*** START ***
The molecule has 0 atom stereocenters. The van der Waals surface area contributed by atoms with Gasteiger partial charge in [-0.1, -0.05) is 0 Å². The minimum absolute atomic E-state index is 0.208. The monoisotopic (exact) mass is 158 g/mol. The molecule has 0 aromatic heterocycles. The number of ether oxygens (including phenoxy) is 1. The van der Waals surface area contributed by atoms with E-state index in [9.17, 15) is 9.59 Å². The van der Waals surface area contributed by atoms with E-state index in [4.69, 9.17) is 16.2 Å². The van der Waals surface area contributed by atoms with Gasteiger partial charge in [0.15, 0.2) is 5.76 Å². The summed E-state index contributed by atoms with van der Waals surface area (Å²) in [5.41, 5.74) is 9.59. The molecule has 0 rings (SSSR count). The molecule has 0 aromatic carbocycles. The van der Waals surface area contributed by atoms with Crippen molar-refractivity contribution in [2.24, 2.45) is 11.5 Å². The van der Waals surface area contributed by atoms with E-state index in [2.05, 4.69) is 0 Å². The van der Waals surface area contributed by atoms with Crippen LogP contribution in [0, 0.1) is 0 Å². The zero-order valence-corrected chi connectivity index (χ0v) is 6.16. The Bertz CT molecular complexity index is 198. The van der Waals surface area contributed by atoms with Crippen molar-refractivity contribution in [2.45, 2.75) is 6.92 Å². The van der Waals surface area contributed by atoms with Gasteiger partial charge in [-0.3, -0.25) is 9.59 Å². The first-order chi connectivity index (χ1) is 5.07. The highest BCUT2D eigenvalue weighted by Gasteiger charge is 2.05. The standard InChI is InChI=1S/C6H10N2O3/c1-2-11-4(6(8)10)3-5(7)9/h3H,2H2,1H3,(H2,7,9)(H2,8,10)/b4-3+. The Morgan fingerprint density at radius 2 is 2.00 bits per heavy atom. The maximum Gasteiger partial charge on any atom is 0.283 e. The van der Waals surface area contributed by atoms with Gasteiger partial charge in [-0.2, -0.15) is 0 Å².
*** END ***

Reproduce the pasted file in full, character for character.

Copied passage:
The molecule has 0 atom stereocenters. The van der Waals surface area contributed by atoms with Gasteiger partial charge in [-0.1, -0.05) is 0 Å². The minimum absolute atomic E-state index is 0.208. The monoisotopic (exact) mass is 158 g/mol. The molecule has 0 aromatic heterocycles. The number of ether oxygens (including phenoxy) is 1. The van der Waals surface area contributed by atoms with E-state index in [9.17, 15) is 9.59 Å². The van der Waals surface area contributed by atoms with E-state index in [4.69, 9.17) is 16.2 Å². The van der Waals surface area contributed by atoms with Gasteiger partial charge in [0.15, 0.2) is 5.76 Å². The summed E-state index contributed by atoms with van der Waals surface area (Å²) in [5.41, 5.74) is 9.59. The molecule has 0 rings (SSSR count). The molecule has 0 aromatic carbocycles. The van der Waals surface area contributed by atoms with Crippen molar-refractivity contribution in [2.24, 2.45) is 11.5 Å². The van der Waals surface area contributed by atoms with E-state index in [2.05, 4.69) is 0 Å². The van der Waals surface area contributed by atoms with Crippen LogP contribution in [0, 0.1) is 0 Å². The zero-order valence-corrected chi connectivity index (χ0v) is 6.16. The Bertz CT molecular complexity index is 198. The van der Waals surface area contributed by atoms with Crippen molar-refractivity contribution in [2.45, 2.75) is 6.92 Å². The van der Waals surface area contributed by atoms with Gasteiger partial charge in [-0.3, -0.25) is 9.59 Å². The first-order chi connectivity index (χ1) is 5.07. The highest BCUT2D eigenvalue weighted by Gasteiger charge is 2.05. The standard InChI is InChI=1S/C6H10N2O3/c1-2-11-4(6(8)10)3-5(7)9/h3H,2H2,1H3,(H2,7,9)(H2,8,10)/b4-3+. The Morgan fingerprint density at radius 2 is 2.00 bits per heavy atom. The maximum Gasteiger partial charge on any atom is 0.283 e. The van der Waals surface area contributed by atoms with Gasteiger partial charge in [-0.2, -0.15) is 0 Å².